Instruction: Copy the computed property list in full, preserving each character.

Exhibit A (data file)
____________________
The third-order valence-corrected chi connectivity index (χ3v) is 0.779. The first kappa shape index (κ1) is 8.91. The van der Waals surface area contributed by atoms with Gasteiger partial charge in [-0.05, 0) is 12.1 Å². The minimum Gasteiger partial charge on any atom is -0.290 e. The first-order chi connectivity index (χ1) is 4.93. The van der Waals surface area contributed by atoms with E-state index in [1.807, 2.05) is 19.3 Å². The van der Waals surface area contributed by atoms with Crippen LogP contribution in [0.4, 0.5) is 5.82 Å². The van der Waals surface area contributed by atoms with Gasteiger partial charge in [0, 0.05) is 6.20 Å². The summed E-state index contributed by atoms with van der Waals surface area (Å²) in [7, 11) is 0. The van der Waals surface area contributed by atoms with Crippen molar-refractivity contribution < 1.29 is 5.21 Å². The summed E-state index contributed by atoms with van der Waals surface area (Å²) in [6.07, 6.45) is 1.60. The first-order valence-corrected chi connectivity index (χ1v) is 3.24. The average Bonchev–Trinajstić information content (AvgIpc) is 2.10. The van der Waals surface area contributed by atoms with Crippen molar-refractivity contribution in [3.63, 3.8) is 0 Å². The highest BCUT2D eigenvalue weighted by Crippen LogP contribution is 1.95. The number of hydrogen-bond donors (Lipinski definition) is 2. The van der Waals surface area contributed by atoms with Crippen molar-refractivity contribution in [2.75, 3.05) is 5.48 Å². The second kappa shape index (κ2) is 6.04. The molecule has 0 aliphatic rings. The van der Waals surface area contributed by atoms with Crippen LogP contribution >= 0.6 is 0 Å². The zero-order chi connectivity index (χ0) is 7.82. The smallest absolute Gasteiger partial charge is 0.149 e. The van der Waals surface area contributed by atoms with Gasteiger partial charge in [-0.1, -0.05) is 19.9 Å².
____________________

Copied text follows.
The third-order valence-corrected chi connectivity index (χ3v) is 0.779. The first kappa shape index (κ1) is 8.91. The van der Waals surface area contributed by atoms with Gasteiger partial charge in [-0.05, 0) is 12.1 Å². The minimum Gasteiger partial charge on any atom is -0.290 e. The first-order chi connectivity index (χ1) is 4.93. The van der Waals surface area contributed by atoms with E-state index in [1.807, 2.05) is 19.3 Å². The van der Waals surface area contributed by atoms with Crippen LogP contribution in [0.4, 0.5) is 5.82 Å². The van der Waals surface area contributed by atoms with Gasteiger partial charge in [0, 0.05) is 6.20 Å². The summed E-state index contributed by atoms with van der Waals surface area (Å²) in [7, 11) is 0. The van der Waals surface area contributed by atoms with Crippen molar-refractivity contribution < 1.29 is 5.21 Å². The summed E-state index contributed by atoms with van der Waals surface area (Å²) in [6.07, 6.45) is 1.60. The first-order valence-corrected chi connectivity index (χ1v) is 3.24. The average Bonchev–Trinajstić information content (AvgIpc) is 2.10. The van der Waals surface area contributed by atoms with Crippen molar-refractivity contribution in [3.63, 3.8) is 0 Å². The highest BCUT2D eigenvalue weighted by Crippen LogP contribution is 1.95. The number of hydrogen-bond donors (Lipinski definition) is 2. The van der Waals surface area contributed by atoms with Crippen molar-refractivity contribution in [2.75, 3.05) is 5.48 Å². The second kappa shape index (κ2) is 6.04. The molecule has 0 aliphatic rings. The van der Waals surface area contributed by atoms with Crippen LogP contribution >= 0.6 is 0 Å². The zero-order chi connectivity index (χ0) is 7.82. The smallest absolute Gasteiger partial charge is 0.149 e. The van der Waals surface area contributed by atoms with Gasteiger partial charge in [-0.1, -0.05) is 19.9 Å².